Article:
This he did, last night, in a long segment, punctuated by sips of a Bud Light Lime, that began with the context of the joke--Dan Snyder and the Redskins, remember--and ran through many of the details above. (You can watch the whole thing at Comedy Central's website.) He also called for the attacks on Park, which had become quite vicious, to stop. In his closing words, he said that he would be donating the money raised by his offensive faux charity to the offensive real-life charity that inspired the joke that caused the kerfluffle: The Washington Redskins Original Americans Foundation.
"...which Twitter seems to be fine with," he said, "because I haven't seen shit about that."
And that's the bottom line for the Native activists on Twitter who saw a real opportunity to open some eyes when Snyder announced his bizarrely named charity: The momentum building for their campaign--#Not4Sale--was stymied by #CancelColbert. In an interview with The New Yorker that only briefly mentioned Dan Snyder and his foundation, Suey Park admitted she likes Colbert Report and didn't actually want to see it canceled. Yet a single Tweet connected to a satirist--whose well-known shtick is to parody arrogant conservatives--made more waves than a campaign against a racist team name that has been with us for decades.
As Jackie Keeler of Eradicating Offensive Native Mascotry tweeted from her @jfkeeler feed: "Issue is not critique of skit but disproportional outrage vis a vis Actual racist foundation--Snyder wins."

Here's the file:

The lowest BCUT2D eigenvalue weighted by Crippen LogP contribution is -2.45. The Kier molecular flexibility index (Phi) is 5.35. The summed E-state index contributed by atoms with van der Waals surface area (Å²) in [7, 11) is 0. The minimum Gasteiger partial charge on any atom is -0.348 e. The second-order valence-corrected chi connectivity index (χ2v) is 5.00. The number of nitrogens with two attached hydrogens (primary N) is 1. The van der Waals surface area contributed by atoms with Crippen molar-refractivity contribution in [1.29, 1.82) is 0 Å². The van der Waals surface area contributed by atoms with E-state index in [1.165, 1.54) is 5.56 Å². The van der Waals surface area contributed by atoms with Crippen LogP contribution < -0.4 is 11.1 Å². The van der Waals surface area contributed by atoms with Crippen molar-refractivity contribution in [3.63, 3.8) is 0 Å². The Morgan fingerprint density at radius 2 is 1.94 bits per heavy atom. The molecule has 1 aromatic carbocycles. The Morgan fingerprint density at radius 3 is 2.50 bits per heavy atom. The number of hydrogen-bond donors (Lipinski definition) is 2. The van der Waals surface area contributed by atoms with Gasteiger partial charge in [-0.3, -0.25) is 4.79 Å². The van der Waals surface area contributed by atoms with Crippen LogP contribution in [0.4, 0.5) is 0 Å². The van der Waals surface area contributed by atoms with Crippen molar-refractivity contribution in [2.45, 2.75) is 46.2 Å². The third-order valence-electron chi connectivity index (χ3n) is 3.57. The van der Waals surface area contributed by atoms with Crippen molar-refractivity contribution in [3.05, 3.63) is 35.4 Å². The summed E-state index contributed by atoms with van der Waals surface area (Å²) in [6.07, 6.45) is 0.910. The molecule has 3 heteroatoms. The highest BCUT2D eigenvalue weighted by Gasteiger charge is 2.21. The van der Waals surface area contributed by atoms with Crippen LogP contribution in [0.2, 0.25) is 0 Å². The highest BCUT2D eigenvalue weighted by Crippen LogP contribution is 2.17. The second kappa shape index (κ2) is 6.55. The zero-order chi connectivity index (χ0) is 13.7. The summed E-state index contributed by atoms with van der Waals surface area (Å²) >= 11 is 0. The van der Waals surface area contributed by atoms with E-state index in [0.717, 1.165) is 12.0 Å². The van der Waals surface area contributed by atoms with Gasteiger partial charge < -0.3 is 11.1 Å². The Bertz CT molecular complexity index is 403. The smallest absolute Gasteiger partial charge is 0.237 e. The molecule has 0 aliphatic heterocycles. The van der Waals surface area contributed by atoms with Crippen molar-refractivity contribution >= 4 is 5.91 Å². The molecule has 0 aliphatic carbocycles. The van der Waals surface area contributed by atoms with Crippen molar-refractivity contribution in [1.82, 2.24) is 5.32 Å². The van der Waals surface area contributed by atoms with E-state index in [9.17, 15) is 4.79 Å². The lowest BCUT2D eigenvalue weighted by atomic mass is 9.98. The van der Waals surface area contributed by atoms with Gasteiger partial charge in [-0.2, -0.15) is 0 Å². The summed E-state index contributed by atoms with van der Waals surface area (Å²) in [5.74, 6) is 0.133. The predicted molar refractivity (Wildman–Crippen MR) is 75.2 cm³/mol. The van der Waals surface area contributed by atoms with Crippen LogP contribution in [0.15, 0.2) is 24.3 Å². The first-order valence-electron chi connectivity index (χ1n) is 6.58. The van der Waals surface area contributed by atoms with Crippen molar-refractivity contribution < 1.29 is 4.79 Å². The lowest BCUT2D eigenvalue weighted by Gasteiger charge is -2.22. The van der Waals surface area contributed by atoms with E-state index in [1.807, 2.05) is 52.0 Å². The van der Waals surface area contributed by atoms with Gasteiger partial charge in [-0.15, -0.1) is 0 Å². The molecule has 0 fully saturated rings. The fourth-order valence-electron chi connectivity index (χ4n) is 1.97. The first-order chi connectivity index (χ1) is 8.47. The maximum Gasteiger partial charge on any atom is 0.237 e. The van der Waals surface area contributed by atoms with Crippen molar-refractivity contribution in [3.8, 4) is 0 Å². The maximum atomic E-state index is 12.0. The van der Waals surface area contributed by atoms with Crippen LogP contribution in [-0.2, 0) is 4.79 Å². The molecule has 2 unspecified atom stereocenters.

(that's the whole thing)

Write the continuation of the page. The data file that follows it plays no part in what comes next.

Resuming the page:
#CancelColbert Collateral Damage to EONM (Eradicating Offensive NativeMascotry)
By Jennie Stockle
During #CancelColbert several EONM members/supporters noticed several of us tweeting under the hashtag. So they jumped in thinking this was about Native Mascotry. I myself thought that Colbert had actually done something to support Dan Snyder. I hadn't seen the skit. I stopped early on believing that I needed to get back to addressing the very real problems with Snyder's organization. Also, after I watched the skit and became aware that many, many Native Americans were feeling betrayed. After those events, EONM released two brief tweets stating that we would be supportive, but keeping our focus on #Not4Sale.
"Why is she sidelining what happened to us? Did she know about #Not4Sale? Is she dumb? I thought she was a friend, but this isn't supportive? Does she work for Snyder now? This is childish, if twitter users want to address satirical organization over a real racist organization what has the world come to." are just some of the things I heard and got direct messaged about. This was followed by so many stunned that Suey Park was on Native Trailblazers instead of not one of all the Native Americans angered by "OAF"! Jaw-dropping was a pretty common theme. Was that how far Native Rights activists had been eclipsed, that they weren't even on a Native show?
A tweet Jackie Keeler had made was featured in a Wall Street Journal article by Jeff Yang. It was not making light of Suey Park's actions. Her tweet was only expressing the disparity and proportionality of the response to #CancelColbert vs "OAF" and other Native American rights hashtags. Suey Park attacked the criticism a fair and balanced take on what happened. She called for Jeff Yang to be fired.